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"A Spartan never lets his back hit the ground. Right, brother?"
Deimos

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God of War: Ghost of Sparta is a God of War video game released for the PlayStation Portable in 2010, set in-between the events of God of War and God of War II.

It starts with a flashback to Kratos' childhood, in which he trains with his brother Deimos. Deimos is believed to be The Chosen One who will topple Olympus, and so he is kidnapped by the gods, particularly Ares. Years later, Kratos, now the God of War, decides to find out what became of his brother.

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God of War: Ghost of Sparta contains examples of the following tropes:


  • Arc Villain: Thanatos is introduced and appears an Antagonist for just this game and somehow gets killed, even though he is Death incarnate. It's implied Kratos has absorbed his power and become the new death, but since this is an Interquel, it's unknown if he lost this status in the beginning of God of War II.
  • Atlantis: Kratos visits and destroys Atlantis for no apparent reason other than to piss off Poseidon.
  • Absurdly Long Stairway: The hike to Poseidon's temple.
  • Bash Brothers/Sibling Team: Deimos and Kratos team up to fight Thanatos during the final boss.
  • Big Bad: Thanatos.
  • Big Brother Instinct: In the past, Kratos directly attacked Ares himself in an attempt to save Deimos.
  • Broken Pedestal: When Kratos finally finds and frees Deimos, the latter attacks him in a rage, remarking that he will never forgive Kratos for failing to protect him.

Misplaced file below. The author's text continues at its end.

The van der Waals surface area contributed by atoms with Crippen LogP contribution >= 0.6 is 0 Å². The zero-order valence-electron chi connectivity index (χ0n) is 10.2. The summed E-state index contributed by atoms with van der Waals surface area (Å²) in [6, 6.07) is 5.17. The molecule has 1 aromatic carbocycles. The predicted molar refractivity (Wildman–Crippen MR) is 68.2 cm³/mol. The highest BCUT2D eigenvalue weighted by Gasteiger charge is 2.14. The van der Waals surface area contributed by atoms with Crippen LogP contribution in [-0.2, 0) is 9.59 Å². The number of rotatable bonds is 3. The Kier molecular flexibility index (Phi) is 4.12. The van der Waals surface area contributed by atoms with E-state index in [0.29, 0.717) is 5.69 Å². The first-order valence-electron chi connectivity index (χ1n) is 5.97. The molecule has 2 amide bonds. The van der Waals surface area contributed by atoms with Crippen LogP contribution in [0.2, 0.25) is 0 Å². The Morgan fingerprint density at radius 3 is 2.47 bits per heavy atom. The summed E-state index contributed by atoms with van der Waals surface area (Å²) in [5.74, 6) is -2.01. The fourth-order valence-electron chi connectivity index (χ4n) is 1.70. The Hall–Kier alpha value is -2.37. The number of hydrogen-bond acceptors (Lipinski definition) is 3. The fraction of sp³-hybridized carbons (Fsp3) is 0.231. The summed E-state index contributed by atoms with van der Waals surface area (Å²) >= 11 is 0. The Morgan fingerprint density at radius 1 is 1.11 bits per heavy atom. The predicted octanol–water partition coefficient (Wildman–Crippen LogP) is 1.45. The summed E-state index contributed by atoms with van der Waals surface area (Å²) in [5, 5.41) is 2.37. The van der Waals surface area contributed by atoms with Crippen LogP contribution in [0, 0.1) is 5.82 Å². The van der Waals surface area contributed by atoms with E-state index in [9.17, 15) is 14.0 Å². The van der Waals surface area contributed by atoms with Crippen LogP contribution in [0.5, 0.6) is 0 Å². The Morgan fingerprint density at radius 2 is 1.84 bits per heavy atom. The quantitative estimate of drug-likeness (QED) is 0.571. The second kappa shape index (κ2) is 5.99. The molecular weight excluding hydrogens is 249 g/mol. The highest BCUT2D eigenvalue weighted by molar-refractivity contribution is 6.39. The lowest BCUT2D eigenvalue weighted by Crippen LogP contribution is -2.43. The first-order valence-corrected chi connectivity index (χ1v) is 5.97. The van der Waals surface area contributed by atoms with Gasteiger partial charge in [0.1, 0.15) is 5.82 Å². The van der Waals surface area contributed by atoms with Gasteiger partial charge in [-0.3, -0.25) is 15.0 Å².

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  • Bittersweet Ending: Thanatos has been killed, but so has Deimos, causing Kratos to sink into an angry depression which eventually gets the gears rolling for the events of God of War II.
  • Convection Schmonvection: There are people, and even structures in Lethal Lava Land areas. Kratos in particular being fine is Justified, since he's a God in this game.
  • Despair Event Horizon: Subverted. At the end of the game, Kratos nearly crosses this line once again after his brother's death, not too long after their mother's by Kratos own hands, no less. He briefly considers throwing himself off the Suicide Bluffs once again like in the first game, but he backs off from doing this and lets his resentment to boil over into the events that lead to the second game.
  • Doomed by Canon: This is an Interquel so Deimos dying at the end is predictable.
  • Every Scar Has a Story: This game reveals that Kratos received the scar across his right eye from Ares when he tried to stop him from taking Deimos.
  • Enemies with Death: The Death God Thanatos is the Big Bad
  • Gameplay and Story Segregation: Even though you are a God in this game, you can still die.
  • Interquel: In between God of War and God of War II
  • The Magic Touch: King Midas briefly appears as an antagonist. and is turned to gold when Kratos pushes him into flowing water in order to cross.
  • Matricide: Kratos' mother is turned into a monster by Zeus, forcing Kratos to kill her.
  • Meaningful Name: